Yeah. I mean, I think again, like when you can go into a job starting at $50,000 just a couple of years out of high school and that’s not something that you had previously had as an option. I think it becomes very enticing. And I think when you’ve been, you know, you go to the career fair at your school and the majority of the job options there are within law enforcement, you’re not really being asked to think beyond that.
I think my hope is that people see this film and if they’re dissatisfied by what they see by what they’ve learned, that they, you know, start having conversations because I don’t think it’s just like, “well, you know, not one person is going to change all of this.” I think it’s a cultural thing that’s happening in our entire country. And I think we need to be better for our kids and for our students. And if we want them to do something different, we need to provide that opportunity for them. The opportunity is not there. They’re never going to be able to… I mean certainly everything that I thought about in high school or any career path that I was going to go down was based on like what was right in front of me, you know?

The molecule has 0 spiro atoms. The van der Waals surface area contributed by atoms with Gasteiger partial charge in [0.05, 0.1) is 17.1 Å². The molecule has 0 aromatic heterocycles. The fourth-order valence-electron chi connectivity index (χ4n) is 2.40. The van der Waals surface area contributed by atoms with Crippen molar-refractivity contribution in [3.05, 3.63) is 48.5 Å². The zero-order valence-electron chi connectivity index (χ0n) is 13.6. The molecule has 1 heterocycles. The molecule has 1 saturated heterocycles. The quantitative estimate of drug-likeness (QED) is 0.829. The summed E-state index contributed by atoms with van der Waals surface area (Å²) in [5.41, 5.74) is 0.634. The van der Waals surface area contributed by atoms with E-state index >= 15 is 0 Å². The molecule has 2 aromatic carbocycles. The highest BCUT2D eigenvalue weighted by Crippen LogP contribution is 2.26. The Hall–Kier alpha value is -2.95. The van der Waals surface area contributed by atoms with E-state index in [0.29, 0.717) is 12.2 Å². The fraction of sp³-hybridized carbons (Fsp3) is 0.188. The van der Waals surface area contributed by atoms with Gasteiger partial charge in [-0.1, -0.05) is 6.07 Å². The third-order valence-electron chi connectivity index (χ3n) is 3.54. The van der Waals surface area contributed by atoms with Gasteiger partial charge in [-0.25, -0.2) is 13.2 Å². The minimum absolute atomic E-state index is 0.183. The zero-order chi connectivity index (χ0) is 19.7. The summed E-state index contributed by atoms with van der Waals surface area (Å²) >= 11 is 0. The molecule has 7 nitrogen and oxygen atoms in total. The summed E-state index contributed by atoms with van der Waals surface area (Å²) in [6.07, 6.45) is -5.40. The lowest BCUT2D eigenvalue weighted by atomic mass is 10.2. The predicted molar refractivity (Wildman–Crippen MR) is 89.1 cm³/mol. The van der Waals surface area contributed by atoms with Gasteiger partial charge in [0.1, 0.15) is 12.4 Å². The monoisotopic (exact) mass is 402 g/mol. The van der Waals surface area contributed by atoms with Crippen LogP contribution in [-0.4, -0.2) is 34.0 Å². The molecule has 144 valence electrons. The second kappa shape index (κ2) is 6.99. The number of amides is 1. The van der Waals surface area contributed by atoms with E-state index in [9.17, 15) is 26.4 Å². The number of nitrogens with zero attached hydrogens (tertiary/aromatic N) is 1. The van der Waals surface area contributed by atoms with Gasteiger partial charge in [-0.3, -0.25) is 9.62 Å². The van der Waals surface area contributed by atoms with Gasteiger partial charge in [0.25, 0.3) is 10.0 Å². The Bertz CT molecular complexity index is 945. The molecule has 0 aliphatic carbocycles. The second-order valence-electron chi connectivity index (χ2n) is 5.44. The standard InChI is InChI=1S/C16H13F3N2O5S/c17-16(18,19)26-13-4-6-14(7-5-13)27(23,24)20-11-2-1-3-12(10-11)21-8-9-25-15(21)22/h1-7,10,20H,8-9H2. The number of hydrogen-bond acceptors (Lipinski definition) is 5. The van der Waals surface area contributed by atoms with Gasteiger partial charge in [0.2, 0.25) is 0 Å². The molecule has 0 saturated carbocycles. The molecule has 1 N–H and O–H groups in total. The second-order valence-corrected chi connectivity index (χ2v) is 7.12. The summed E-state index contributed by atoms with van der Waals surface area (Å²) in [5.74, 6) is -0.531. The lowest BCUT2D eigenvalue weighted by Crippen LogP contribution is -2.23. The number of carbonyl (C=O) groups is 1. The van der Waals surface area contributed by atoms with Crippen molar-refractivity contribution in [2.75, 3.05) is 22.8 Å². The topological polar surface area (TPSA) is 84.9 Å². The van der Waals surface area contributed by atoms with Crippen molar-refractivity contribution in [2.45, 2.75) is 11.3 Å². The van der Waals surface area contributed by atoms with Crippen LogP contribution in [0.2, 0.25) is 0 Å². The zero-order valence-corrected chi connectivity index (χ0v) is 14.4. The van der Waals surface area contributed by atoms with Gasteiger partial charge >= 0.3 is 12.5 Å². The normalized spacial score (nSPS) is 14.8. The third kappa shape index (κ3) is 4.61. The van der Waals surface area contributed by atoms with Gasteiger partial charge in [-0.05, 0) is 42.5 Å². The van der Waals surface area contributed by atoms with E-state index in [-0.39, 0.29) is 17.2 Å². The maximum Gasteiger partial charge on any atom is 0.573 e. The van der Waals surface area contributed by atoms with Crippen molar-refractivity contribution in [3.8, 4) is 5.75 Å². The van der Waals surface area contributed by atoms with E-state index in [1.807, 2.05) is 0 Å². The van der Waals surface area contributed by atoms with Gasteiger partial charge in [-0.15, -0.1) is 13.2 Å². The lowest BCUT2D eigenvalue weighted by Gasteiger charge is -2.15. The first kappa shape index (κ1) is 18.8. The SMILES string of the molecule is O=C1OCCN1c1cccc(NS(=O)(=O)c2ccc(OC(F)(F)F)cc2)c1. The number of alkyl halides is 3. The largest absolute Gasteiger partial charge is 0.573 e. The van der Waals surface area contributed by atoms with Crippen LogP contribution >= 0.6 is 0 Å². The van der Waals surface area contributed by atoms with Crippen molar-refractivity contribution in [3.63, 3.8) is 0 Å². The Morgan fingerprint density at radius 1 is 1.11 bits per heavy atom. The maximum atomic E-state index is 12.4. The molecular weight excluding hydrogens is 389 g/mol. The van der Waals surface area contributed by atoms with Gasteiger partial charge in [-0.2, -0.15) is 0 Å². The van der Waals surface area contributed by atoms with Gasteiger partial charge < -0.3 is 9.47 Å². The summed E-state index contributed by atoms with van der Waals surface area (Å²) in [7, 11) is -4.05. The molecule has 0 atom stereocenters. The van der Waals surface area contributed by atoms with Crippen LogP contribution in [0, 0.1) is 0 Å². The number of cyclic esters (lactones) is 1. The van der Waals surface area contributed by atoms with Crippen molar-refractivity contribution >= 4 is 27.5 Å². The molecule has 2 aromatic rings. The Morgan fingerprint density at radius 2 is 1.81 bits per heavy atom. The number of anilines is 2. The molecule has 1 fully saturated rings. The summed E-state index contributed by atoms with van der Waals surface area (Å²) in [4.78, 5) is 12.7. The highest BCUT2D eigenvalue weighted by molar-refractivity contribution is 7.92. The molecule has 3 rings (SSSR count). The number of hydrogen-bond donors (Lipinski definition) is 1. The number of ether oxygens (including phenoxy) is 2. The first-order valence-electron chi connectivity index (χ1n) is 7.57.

Did you learn anything during the process of this documentary that you think would be helpful for people trying to make documentaries, something that you think, you know, was a struggle maybe that you worked through?
I think it’s something that I already knew going in, but that I always relearn is that nothing is ever as you expect it. And so to go in with, you know, preconceived notions and not be willing for those to be challenged or changed is just unproductive. And so always, I think for me, it’s always being willing to, to learn more.
Any personal projects you’d like to promote?
I’m in the process of researching my next film right now, but it’s awesome. That’s all I’ll say.
Well thank you so much for taking this time and speaking to me enjoy the digital Sundance experience! I wish I could be there, or I guess both of us there [laughs].